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Confidence Boost for Kids

Kids Confidence Booster
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Do you think your child has lost their confidence?  How can you as a parent or other third party help them recover their self-esteem?

A plan needs to be put in place and the first step is to ask the child what it is they want to achieve. This will help them to deal with the issue(s) they are experiencing.  Several things will happen once the child has explained what they want at the end of the process:

Firstly, by drawing up a plan the child’s progress can be measured to see how they are coping with achieving their outcome.

Secondly, the parent or another third party will feel more motivated to assist the child because they can compare how they are doing in terms of helping them reach their goal.

Consider the following questions which will help the child to clarify the final outcome more accurately:

1.  What is it you want to achieve by the end of the exercise? This question will enable the child to have a clear understanding of what they want.

2.  Who have you in mind to help you?  This opens a window for the child to focus on a particular concern or area of concern.  The area could be the school premises or the issue a particular lesson. The child may not want a close family member to help them and would prefer an older sibling (if appropriate), auntie, uncle or perhaps their teacher.

3.  How will you feel once you have achieved your goal?  If the child is looking towards the future positively it will motivate them more, even if they are facing some upheavals in their life.  Another motivator is the child being able to picture in their mind how good the future will look.   If they envisage the consequences of failing to achieve their goal, this could also have positive effects because this will motivate them to adopt a different attitude so they do not continue to experience negative and anxious emotions for a long period of time.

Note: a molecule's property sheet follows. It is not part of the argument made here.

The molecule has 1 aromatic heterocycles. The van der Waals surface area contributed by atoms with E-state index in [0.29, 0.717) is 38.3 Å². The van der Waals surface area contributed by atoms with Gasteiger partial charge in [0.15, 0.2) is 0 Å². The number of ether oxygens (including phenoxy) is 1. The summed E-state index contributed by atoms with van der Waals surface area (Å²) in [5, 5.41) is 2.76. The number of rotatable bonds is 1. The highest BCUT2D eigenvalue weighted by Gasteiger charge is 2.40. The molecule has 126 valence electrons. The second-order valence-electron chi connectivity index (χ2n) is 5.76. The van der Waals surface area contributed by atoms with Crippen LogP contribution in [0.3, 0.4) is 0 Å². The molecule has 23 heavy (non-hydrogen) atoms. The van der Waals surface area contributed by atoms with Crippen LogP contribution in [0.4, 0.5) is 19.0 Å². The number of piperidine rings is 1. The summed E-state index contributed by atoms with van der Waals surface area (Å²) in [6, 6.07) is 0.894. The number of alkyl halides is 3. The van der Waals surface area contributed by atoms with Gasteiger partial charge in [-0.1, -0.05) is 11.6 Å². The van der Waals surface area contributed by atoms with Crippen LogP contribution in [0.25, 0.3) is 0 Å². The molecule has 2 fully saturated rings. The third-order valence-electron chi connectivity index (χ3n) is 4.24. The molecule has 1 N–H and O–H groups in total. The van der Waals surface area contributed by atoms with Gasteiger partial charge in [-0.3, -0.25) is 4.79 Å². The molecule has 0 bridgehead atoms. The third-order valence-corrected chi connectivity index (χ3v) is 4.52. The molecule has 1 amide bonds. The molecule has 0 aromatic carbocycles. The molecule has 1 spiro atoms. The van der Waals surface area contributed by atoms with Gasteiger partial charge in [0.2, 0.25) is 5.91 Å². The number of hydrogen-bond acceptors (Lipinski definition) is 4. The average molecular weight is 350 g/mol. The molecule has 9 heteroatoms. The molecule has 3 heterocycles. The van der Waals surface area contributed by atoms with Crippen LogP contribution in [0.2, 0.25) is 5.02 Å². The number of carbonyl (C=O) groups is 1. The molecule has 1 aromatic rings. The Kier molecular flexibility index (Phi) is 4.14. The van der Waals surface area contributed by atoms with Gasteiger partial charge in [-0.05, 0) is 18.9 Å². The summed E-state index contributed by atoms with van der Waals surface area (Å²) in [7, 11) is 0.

4.  Will you feel comfortable and able to control your outcome? This helps the child to decide what they can or cannot control.   It will help the child to concentrate and accept what is inevitable and what they can change.

5.  What losses will happen if you achieve your goal?  This could be like losing a friend or a group of friends because the child has stopped smoking, drinking alcohol or taking drugs?  However, the criteria here is to focus on the positive things rather than the negative side of losing friends who encourage smoking, drinking alcohol or taking drugs.  It is important for the child to see what they will have gained by their success in achieving their goals.

6.  Do you need to continue with this? If the child feels there is no value to the outcome ask them more questions as to what makes them feel that way.   How would they feel if they continue to keep the concern or issue instead of dealing with it.  If they agree to continue with their goal let them know they must work towards their outcome without changing their mind.

7.  What are the positives of the goal?  Ask the child to make a list of all the positive things they will achieve and benefit from.  This will allow the child to focus on positives rather than negatives.

Once the goal has been achieved there should be a reward.  It does not have to be an elaborate reward such as an iPad etc.   It all depends on what the budget will allow.  For example, it can be something like going out to lunch with a few of their friends, a day at the seaside or having the family around to dinner to celebrate the child’s success.  It’s important they know how pleased you are for them because that also builds confidence and self-esteem.  Children need to know you are supporting them even if they have chosen someone else to help them.

Children should be supported when they have low self-esteem.  This could affect them as they grow into adults. Lack of confidence can affect many important areas of life, such as relationships and careers. Confident people usually do very well and cope with things better when they are confident.

©Mental Therapy Online

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